The protests gave rise to the wider Occupy movement in the United States and other Western countries. The Canadian anti-consumerist magazine Adbusters initiated the call for a protest. The main issues raised by Occupy Wall Street were social and economic inequality, greed, corruption and the undue influence of corporations on governmentβ€”particularly from the financial services sector. The OWS slogan, "We are the 99%", refers to income and wealth inequality in the U.S. between the wealthiest 1% and the rest of the population. To achieve their goals, protesters acted on consensus-based decisions made in general assemblies which emphasized redress through direct action over the petitioning to authorities.

The protesters were forced out of Zuccotti Park on November 15, 2011. Protesters then turned their focus to occupying banks, corporate headquarters, board meetings, foreclosed homes, college and university campuses and social media.

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πŸ”— Capitol Hill Autonomous Zone

πŸ”— United States πŸ”— Socialism πŸ”— Urban studies and planning πŸ”— Cooperatives πŸ”— United States/Washington - Seattle πŸ”— Micronations πŸ”— United States/Washington πŸ”— Anarchism πŸ”— Black Lives Matter

The Capitol Hill Autonomous Zone (CHAZ or the Zone), also known as Free Capitol Hill, is a self-declared intentional community and commune of around 200 residents, covering about six city blocks in the Capitol Hill neighborhood of Seattle, Washington. The zone was established on June 8, 2020 after the East Precinct was abandoned by the Seattle Police Department.

πŸ”— David Graeber has passed away

πŸ”— Biography πŸ”— New York City πŸ”— Biography/science and academia πŸ”— Anthropology πŸ”— Anarchism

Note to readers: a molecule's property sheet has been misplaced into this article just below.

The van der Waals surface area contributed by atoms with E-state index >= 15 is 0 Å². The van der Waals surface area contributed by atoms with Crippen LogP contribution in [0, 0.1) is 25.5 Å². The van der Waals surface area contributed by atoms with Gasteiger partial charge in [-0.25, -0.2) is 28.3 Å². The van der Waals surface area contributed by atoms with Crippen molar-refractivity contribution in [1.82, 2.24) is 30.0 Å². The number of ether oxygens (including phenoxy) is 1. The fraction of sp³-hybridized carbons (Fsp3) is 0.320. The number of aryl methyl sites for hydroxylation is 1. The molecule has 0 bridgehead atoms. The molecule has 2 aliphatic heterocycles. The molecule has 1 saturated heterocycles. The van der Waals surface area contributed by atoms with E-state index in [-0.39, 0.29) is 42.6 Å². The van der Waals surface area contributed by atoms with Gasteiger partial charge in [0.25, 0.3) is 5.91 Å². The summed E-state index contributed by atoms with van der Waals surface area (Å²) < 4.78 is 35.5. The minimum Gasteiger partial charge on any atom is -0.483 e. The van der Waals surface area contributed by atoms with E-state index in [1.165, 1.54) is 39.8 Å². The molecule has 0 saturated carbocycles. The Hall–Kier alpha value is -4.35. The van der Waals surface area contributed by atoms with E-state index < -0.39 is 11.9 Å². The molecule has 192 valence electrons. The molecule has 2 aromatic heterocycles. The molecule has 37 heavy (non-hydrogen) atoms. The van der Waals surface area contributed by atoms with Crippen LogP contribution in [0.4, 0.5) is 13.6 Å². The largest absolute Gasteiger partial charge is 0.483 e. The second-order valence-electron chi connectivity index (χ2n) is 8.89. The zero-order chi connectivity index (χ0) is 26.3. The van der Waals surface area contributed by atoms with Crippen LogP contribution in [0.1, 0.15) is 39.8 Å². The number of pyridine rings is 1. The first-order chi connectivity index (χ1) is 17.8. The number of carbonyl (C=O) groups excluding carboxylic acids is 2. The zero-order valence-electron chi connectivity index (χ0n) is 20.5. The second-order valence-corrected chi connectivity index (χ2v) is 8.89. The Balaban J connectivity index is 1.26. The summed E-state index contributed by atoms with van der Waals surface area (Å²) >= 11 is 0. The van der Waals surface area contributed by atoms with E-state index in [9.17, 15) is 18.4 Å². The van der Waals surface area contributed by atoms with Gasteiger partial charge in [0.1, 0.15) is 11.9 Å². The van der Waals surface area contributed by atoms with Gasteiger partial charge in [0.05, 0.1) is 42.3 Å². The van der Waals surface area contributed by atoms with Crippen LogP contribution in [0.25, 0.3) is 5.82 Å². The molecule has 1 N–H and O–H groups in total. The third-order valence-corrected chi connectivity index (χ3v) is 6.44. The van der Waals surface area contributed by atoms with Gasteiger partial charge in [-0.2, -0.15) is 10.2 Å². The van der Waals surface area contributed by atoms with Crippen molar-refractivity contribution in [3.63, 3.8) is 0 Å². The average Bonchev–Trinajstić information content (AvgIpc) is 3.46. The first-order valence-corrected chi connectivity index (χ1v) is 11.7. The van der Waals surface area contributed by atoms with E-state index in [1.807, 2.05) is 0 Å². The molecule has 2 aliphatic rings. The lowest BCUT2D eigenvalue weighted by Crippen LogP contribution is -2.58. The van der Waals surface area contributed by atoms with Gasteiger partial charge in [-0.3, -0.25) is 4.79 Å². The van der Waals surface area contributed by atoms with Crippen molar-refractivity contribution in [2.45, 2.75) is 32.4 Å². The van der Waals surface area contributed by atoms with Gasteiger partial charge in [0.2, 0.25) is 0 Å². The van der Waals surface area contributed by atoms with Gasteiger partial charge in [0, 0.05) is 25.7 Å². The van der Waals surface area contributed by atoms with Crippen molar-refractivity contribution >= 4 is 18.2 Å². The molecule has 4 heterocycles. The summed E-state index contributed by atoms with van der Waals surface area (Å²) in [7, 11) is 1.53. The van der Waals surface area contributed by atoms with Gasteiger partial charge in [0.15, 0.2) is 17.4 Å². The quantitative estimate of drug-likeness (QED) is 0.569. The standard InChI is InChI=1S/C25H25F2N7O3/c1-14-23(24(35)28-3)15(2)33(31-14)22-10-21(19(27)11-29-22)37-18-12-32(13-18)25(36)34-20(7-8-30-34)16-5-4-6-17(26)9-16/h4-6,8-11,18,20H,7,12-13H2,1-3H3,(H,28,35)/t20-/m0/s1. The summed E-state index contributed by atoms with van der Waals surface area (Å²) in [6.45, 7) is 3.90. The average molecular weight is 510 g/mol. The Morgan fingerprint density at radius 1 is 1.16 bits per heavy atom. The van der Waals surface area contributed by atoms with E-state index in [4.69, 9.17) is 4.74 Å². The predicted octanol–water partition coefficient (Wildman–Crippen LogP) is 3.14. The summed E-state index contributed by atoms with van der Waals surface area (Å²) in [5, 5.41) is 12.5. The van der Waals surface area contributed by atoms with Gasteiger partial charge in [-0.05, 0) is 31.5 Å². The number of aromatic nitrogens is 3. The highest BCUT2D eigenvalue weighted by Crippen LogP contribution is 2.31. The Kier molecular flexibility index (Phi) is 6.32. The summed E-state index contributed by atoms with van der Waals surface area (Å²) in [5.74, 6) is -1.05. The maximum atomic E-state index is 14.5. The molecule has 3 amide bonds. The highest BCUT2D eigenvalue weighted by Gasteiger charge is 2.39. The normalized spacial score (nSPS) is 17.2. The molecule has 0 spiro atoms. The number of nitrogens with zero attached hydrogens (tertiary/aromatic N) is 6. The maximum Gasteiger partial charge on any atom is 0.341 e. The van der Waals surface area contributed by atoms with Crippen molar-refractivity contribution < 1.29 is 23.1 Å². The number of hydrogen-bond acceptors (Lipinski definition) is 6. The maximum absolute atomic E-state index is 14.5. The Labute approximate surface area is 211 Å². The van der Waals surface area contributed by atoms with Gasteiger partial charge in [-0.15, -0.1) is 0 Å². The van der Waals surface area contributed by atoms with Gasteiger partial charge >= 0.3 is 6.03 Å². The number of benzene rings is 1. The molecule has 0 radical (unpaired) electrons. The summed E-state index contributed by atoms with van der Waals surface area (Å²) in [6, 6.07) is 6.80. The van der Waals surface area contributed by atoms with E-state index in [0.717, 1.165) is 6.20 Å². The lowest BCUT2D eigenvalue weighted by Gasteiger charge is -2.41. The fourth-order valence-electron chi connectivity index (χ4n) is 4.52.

David Rolfe Graeber (; February 12, 1961 – September 2, 2020) was an American anthropologist, anarchist activist, and author known for his books Debt: The First 5000 Years (2011), The Utopia of Rules (2015) and Bullshit Jobs: A Theory (2018). He was a professor of anthropology at the London School of Economics.

As an assistant professor and associate professor of anthropology at Yale from 1998 to 2007, Graeber specialized in theories of value and social theory. Yale's decision not to rehire him when he would otherwise have become eligible for tenure sparked an academic controversy. He went on to become, from 2007 to 2013, reader in social anthropology at Goldsmiths, University of London.

His activism includes protests against the 3rd Summit of the Americas in Quebec City in 2001, and at the 2002 World Economic Forum in New York City. Graeber was a leading figure in the Occupy Wall Street movement, and is sometimes credited with having coined the slogan "we are the 99%". He accepted credit for the description "the 99%" but said that others had expanded it into the slogan.

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πŸ”— The art of not being governed

πŸ”— History πŸ”— Books πŸ”— Socialism πŸ”— Anarchism

The Art of Not Being Governed: An Anarchist History of Upland Southeast Asia is a book-length anthropological and historical study of the Zomia highlands of Southeast Asia written by James C. Scott published in 2009. Zomia, as defined by Scott, includes all the lands at elevations above 300 meters stretching from the Central Highlands of Vietnam to Northeastern India. That encompasses parts of Vietnam, Cambodia, Laos, Thailand, and Myanmar, as well as four provinces of China. Zomia's 100 million residents are minority peoples "of truly bewildering ethnic and linguistic variety", he writes. Among them are the Akha, Hmong, Karen, Lahu, Mien, and Wa peoples.